The UK Government has been warned not to “shoot from the hip” on future tax changes for the oil and gas industry after First Minister Alex Salmond called for new legislation to stop the Treasury imposing shock levy increases.
Industry analysts said yesterday that the sector could begin to trust the government again if it was consulted on planned tax rises.
Mr Salmond has said Chancellor George Osborne should introduce a statutory consultation period between oil and gas representatives and the Treasury before any future changes to the regime.
David Barclay, divisional director at investment management and financial planning specialists Brewin Dolphin in Aberdeen, said the idea would be a positive step for the sector.
He added: “Regardless of political colour, our elected representatives have a duty to ensure a stable fiscal environment to help facilitate inward investment for the UK continental shelf.”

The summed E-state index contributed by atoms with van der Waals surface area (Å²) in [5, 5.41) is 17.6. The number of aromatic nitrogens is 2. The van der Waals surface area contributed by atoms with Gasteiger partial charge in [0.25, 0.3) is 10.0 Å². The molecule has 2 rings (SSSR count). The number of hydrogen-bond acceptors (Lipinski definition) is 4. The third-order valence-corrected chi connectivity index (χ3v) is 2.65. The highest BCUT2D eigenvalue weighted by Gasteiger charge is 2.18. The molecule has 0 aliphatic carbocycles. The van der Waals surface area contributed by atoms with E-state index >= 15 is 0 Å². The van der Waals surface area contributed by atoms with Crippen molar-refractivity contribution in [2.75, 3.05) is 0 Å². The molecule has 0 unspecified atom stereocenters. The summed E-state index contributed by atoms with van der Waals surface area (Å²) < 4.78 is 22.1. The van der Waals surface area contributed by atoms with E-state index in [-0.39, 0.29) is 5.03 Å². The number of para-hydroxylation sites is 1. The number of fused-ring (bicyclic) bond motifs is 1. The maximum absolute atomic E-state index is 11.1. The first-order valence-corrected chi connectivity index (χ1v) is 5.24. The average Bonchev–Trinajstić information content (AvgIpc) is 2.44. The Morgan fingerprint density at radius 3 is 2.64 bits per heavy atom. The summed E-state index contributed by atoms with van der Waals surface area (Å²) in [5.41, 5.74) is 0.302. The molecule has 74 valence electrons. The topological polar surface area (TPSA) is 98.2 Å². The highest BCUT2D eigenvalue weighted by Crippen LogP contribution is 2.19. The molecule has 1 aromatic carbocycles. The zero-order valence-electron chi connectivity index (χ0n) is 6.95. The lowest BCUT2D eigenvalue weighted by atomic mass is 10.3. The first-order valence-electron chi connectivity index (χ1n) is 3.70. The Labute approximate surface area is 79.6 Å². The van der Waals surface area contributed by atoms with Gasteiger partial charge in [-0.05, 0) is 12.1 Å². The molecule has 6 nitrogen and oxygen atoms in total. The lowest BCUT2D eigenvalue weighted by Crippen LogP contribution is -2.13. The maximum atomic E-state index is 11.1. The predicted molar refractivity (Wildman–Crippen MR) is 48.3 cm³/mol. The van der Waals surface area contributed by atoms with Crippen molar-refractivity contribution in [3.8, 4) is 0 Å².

Bob Ruddiman, the head of energy at law firm McGrigors, said: “We need certainty because the planning required needs to be long term and has to be measured against a clear and established fiscal regime.
“If we were to establish a procedure for a statutory consultation, which ensures that proposed changes are thought through and in context, then it would be good news for the industry and we can make the most of the opportunities in front of us today and maximise potential in the future.”
Chas Roy-Chowdhury, head of taxation at the Association of Chartered Certified Accountants, said the offshore industry was vital to both the Scottish and UK economies, so the government “should not shoot from the hip when it comes to tax changes”.
Mr Roy-Chowdhury added: “The government has spoken many times about the need to simplify the tax system and industry consultation is one way to make that happen.”
Fergus Ewing, the Scottish energy minister, said the idea of a period of statutory consultation on changes to the offshore taxation regime was already finding favour in the industry.
According to Energy Minister Charles Hendry, plans are being put in place which would go beyond what Mr Salmond has called for.
Speaking at the Offshore Europe exhibition, Mr Hendry said that a new group being set up would facilitate talks between the UK Government and industry on tax issues.